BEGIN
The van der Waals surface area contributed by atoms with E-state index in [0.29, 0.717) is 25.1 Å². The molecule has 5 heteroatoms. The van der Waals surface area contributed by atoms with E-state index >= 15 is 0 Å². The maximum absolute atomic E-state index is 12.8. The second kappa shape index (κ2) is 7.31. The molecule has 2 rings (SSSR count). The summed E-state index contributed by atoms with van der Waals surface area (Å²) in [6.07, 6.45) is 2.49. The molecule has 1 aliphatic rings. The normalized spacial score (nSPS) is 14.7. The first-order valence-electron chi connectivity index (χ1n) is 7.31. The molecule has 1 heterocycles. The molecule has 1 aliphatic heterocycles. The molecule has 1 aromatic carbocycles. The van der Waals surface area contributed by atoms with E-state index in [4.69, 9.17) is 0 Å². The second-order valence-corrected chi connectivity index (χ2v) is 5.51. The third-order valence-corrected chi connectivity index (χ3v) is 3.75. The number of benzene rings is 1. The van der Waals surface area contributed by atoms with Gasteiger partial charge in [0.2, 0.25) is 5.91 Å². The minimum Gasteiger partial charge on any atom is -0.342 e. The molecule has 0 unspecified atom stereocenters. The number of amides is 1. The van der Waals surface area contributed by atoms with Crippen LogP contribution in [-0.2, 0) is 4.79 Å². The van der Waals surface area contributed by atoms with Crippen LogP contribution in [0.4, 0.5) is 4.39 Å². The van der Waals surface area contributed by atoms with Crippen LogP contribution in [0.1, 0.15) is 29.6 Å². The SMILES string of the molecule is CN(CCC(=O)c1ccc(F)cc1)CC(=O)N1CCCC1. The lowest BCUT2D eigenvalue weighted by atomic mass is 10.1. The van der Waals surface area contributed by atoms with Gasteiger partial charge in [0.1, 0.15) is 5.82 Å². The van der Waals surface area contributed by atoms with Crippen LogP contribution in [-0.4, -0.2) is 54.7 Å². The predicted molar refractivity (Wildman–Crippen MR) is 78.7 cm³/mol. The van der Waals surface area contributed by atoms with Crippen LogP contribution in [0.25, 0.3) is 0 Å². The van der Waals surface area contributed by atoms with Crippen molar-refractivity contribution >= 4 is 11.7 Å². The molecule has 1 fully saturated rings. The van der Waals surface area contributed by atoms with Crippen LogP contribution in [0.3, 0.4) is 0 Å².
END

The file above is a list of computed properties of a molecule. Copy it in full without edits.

The van der Waals surface area contributed by atoms with E-state index in [0.29, 0.717) is 25.1 Å². The molecule has 5 heteroatoms. The van der Waals surface area contributed by atoms with E-state index >= 15 is 0 Å². The maximum absolute atomic E-state index is 12.8. The second kappa shape index (κ2) is 7.31. The molecule has 2 rings (SSSR count). The summed E-state index contributed by atoms with van der Waals surface area (Å²) in [6.07, 6.45) is 2.49. The molecule has 1 aliphatic rings. The normalized spacial score (nSPS) is 14.7. The first-order valence-electron chi connectivity index (χ1n) is 7.31. The molecule has 1 heterocycles. The molecule has 1 aliphatic heterocycles. The molecule has 1 aromatic carbocycles. The van der Waals surface area contributed by atoms with E-state index in [4.69, 9.17) is 0 Å². The second-order valence-corrected chi connectivity index (χ2v) is 5.51. The third-order valence-corrected chi connectivity index (χ3v) is 3.75. The number of benzene rings is 1. The van der Waals surface area contributed by atoms with Gasteiger partial charge in [0.2, 0.25) is 5.91 Å². The minimum Gasteiger partial charge on any atom is -0.342 e. The molecule has 0 unspecified atom stereocenters. The number of amides is 1. The van der Waals surface area contributed by atoms with Crippen LogP contribution in [-0.2, 0) is 4.79 Å². The van der Waals surface area contributed by atoms with Crippen LogP contribution in [0.4, 0.5) is 4.39 Å². The van der Waals surface area contributed by atoms with Crippen LogP contribution in [0.1, 0.15) is 29.6 Å². The SMILES string of the molecule is CN(CCC(=O)c1ccc(F)cc1)CC(=O)N1CCCC1. The lowest BCUT2D eigenvalue weighted by atomic mass is 10.1. The van der Waals surface area contributed by atoms with Gasteiger partial charge in [0.1, 0.15) is 5.82 Å². The van der Waals surface area contributed by atoms with Crippen LogP contribution in [-0.4, -0.2) is 54.7 Å². The predicted molar refractivity (Wildman–Crippen MR) is 78.7 cm³/mol. The van der Waals surface area contributed by atoms with Crippen LogP contribution in [0.25, 0.3) is 0 Å². The van der Waals surface area contributed by atoms with Crippen molar-refractivity contribution >= 4 is 11.7 Å². The molecule has 1 fully saturated rings. The van der Waals surface area contributed by atoms with Crippen LogP contribution in [0.3, 0.4) is 0 Å².